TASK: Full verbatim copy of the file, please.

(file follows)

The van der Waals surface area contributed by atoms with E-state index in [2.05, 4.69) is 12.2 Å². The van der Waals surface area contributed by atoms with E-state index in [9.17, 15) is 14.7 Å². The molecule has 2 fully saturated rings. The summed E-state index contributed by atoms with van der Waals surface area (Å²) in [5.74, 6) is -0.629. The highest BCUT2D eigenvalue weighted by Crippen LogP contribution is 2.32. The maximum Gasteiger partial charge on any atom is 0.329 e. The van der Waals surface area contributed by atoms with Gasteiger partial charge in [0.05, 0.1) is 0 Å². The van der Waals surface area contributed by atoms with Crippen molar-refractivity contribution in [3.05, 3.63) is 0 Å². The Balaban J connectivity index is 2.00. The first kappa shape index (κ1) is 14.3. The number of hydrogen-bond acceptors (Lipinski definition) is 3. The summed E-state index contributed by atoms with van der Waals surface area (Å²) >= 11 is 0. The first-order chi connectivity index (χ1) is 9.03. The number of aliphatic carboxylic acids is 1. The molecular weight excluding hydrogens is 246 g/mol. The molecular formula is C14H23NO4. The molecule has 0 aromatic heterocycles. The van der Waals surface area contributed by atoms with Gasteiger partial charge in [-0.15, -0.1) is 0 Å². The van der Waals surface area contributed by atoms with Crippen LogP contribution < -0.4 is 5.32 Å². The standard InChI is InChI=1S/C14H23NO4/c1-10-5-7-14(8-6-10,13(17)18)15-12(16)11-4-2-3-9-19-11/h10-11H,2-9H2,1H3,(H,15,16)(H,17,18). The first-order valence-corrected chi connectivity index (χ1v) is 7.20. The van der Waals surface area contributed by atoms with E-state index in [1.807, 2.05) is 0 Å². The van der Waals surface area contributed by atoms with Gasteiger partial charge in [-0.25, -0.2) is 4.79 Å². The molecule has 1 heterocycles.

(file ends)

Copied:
The van der Waals surface area contributed by atoms with E-state index in [2.05, 4.69) is 12.2 Å². The van der Waals surface area contributed by atoms with E-state index in [9.17, 15) is 14.7 Å². The molecule has 2 fully saturated rings. The summed E-state index contributed by atoms with van der Waals surface area (Å²) in [5.74, 6) is -0.629. The highest BCUT2D eigenvalue weighted by Crippen LogP contribution is 2.32. The maximum Gasteiger partial charge on any atom is 0.329 e. The van der Waals surface area contributed by atoms with Gasteiger partial charge in [0.05, 0.1) is 0 Å². The van der Waals surface area contributed by atoms with Crippen molar-refractivity contribution in [3.05, 3.63) is 0 Å². The Balaban J connectivity index is 2.00. The first kappa shape index (κ1) is 14.3. The number of hydrogen-bond acceptors (Lipinski definition) is 3. The summed E-state index contributed by atoms with van der Waals surface area (Å²) >= 11 is 0. The first-order chi connectivity index (χ1) is 9.03. The number of aliphatic carboxylic acids is 1. The molecular weight excluding hydrogens is 246 g/mol. The molecular formula is C14H23NO4. The molecule has 0 aromatic heterocycles. The van der Waals surface area contributed by atoms with Gasteiger partial charge in [-0.15, -0.1) is 0 Å². The van der Waals surface area contributed by atoms with Crippen LogP contribution < -0.4 is 5.32 Å². The standard InChI is InChI=1S/C14H23NO4/c1-10-5-7-14(8-6-10,13(17)18)15-12(16)11-4-2-3-9-19-11/h10-11H,2-9H2,1H3,(H,15,16)(H,17,18). The first-order valence-corrected chi connectivity index (χ1v) is 7.20. The van der Waals surface area contributed by atoms with E-state index in [1.807, 2.05) is 0 Å². The van der Waals surface area contributed by atoms with Gasteiger partial charge in [-0.25, -0.2) is 4.79 Å². The molecule has 1 heterocycles.